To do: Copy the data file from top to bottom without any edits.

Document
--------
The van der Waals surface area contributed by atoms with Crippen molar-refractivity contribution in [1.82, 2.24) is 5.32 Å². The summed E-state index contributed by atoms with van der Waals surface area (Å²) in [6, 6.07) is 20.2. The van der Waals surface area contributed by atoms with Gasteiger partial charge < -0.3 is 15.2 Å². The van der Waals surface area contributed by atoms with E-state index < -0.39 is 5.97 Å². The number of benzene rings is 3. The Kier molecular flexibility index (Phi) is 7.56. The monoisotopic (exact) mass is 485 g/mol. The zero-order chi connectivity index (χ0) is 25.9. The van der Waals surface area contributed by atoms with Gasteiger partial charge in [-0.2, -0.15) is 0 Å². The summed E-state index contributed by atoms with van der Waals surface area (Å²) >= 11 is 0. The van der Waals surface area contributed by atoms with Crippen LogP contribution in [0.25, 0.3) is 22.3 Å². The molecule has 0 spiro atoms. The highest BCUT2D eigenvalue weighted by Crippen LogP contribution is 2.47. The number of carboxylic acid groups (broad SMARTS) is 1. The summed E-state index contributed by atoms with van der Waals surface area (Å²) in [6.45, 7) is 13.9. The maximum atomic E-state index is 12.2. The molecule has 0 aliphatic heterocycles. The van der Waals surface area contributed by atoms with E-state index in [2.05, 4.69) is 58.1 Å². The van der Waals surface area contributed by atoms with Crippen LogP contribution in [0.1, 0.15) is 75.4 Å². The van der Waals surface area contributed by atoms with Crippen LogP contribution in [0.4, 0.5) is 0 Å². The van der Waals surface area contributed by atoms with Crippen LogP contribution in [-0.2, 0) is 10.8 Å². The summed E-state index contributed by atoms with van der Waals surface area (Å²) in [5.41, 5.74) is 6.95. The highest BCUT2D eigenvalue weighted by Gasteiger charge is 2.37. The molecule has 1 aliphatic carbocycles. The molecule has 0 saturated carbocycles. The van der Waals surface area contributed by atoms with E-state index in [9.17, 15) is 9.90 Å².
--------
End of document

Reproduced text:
The van der Waals surface area contributed by atoms with Crippen molar-refractivity contribution in [1.82, 2.24) is 5.32 Å². The summed E-state index contributed by atoms with van der Waals surface area (Å²) in [6, 6.07) is 20.2. The van der Waals surface area contributed by atoms with Gasteiger partial charge < -0.3 is 15.2 Å². The van der Waals surface area contributed by atoms with E-state index < -0.39 is 5.97 Å². The number of benzene rings is 3. The Kier molecular flexibility index (Phi) is 7.56. The monoisotopic (exact) mass is 485 g/mol. The zero-order chi connectivity index (χ0) is 25.9. The van der Waals surface area contributed by atoms with Gasteiger partial charge in [-0.2, -0.15) is 0 Å². The summed E-state index contributed by atoms with van der Waals surface area (Å²) >= 11 is 0. The van der Waals surface area contributed by atoms with Crippen LogP contribution in [0.25, 0.3) is 22.3 Å². The molecule has 0 spiro atoms. The highest BCUT2D eigenvalue weighted by Crippen LogP contribution is 2.47. The number of carboxylic acid groups (broad SMARTS) is 1. The summed E-state index contributed by atoms with van der Waals surface area (Å²) in [6.45, 7) is 13.9. The maximum atomic E-state index is 12.2. The molecule has 0 aliphatic heterocycles. The van der Waals surface area contributed by atoms with E-state index in [2.05, 4.69) is 58.1 Å². The van der Waals surface area contributed by atoms with Crippen LogP contribution in [0.1, 0.15) is 75.4 Å². The van der Waals surface area contributed by atoms with Crippen LogP contribution in [0.4, 0.5) is 0 Å². The van der Waals surface area contributed by atoms with Crippen LogP contribution in [-0.2, 0) is 10.8 Å². The summed E-state index contributed by atoms with van der Waals surface area (Å²) in [5.41, 5.74) is 6.95. The highest BCUT2D eigenvalue weighted by Gasteiger charge is 2.37. The molecule has 1 aliphatic carbocycles. The molecule has 0 saturated carbocycles. The van der Waals surface area contributed by atoms with E-state index in [9.17, 15) is 9.90 Å².